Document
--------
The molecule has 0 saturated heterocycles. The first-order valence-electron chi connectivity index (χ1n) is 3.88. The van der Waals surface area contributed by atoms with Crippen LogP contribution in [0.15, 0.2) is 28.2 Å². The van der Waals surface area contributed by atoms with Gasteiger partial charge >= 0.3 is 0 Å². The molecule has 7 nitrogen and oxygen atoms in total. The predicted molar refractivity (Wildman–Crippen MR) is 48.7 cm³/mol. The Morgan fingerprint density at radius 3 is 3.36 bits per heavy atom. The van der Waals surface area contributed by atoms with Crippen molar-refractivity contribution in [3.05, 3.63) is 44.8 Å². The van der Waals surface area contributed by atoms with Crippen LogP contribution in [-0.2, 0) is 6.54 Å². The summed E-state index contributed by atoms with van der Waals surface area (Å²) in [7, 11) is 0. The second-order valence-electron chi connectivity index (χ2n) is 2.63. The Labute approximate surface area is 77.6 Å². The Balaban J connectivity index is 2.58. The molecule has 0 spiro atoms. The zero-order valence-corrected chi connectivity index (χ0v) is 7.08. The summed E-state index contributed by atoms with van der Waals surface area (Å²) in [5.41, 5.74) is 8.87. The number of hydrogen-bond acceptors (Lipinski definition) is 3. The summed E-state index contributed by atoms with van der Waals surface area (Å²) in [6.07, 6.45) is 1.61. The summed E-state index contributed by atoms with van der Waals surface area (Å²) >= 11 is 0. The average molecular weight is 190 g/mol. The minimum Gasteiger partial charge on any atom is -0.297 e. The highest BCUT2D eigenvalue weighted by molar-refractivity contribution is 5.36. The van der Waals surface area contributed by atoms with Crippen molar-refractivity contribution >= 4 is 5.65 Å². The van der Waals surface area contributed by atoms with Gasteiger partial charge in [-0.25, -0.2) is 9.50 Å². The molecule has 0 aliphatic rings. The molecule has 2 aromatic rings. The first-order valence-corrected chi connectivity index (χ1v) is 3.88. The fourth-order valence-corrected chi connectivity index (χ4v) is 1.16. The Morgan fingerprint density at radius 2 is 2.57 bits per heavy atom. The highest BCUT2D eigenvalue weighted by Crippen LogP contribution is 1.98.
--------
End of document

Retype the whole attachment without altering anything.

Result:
The molecule has 0 saturated heterocycles. The first-order valence-electron chi connectivity index (χ1n) is 3.88. The van der Waals surface area contributed by atoms with Crippen LogP contribution in [0.15, 0.2) is 28.2 Å². The van der Waals surface area contributed by atoms with Gasteiger partial charge >= 0.3 is 0 Å². The molecule has 7 nitrogen and oxygen atoms in total. The predicted molar refractivity (Wildman–Crippen MR) is 48.7 cm³/mol. The Morgan fingerprint density at radius 3 is 3.36 bits per heavy atom. The van der Waals surface area contributed by atoms with Crippen molar-refractivity contribution in [3.05, 3.63) is 44.8 Å². The van der Waals surface area contributed by atoms with Crippen LogP contribution in [-0.2, 0) is 6.54 Å². The summed E-state index contributed by atoms with van der Waals surface area (Å²) in [7, 11) is 0. The second-order valence-electron chi connectivity index (χ2n) is 2.63. The Labute approximate surface area is 77.6 Å². The Balaban J connectivity index is 2.58. The molecule has 0 spiro atoms. The zero-order valence-corrected chi connectivity index (χ0v) is 7.08. The summed E-state index contributed by atoms with van der Waals surface area (Å²) in [5.41, 5.74) is 8.87. The number of hydrogen-bond acceptors (Lipinski definition) is 3. The summed E-state index contributed by atoms with van der Waals surface area (Å²) in [6.07, 6.45) is 1.61. The summed E-state index contributed by atoms with van der Waals surface area (Å²) >= 11 is 0. The average molecular weight is 190 g/mol. The minimum Gasteiger partial charge on any atom is -0.297 e. The highest BCUT2D eigenvalue weighted by molar-refractivity contribution is 5.36. The van der Waals surface area contributed by atoms with Crippen molar-refractivity contribution >= 4 is 5.65 Å². The van der Waals surface area contributed by atoms with Gasteiger partial charge in [-0.25, -0.2) is 9.50 Å². The molecule has 0 aliphatic rings. The molecule has 2 aromatic rings. The first-order valence-corrected chi connectivity index (χ1v) is 3.88. The fourth-order valence-corrected chi connectivity index (χ4v) is 1.16. The Morgan fingerprint density at radius 2 is 2.57 bits per heavy atom. The highest BCUT2D eigenvalue weighted by Crippen LogP contribution is 1.98.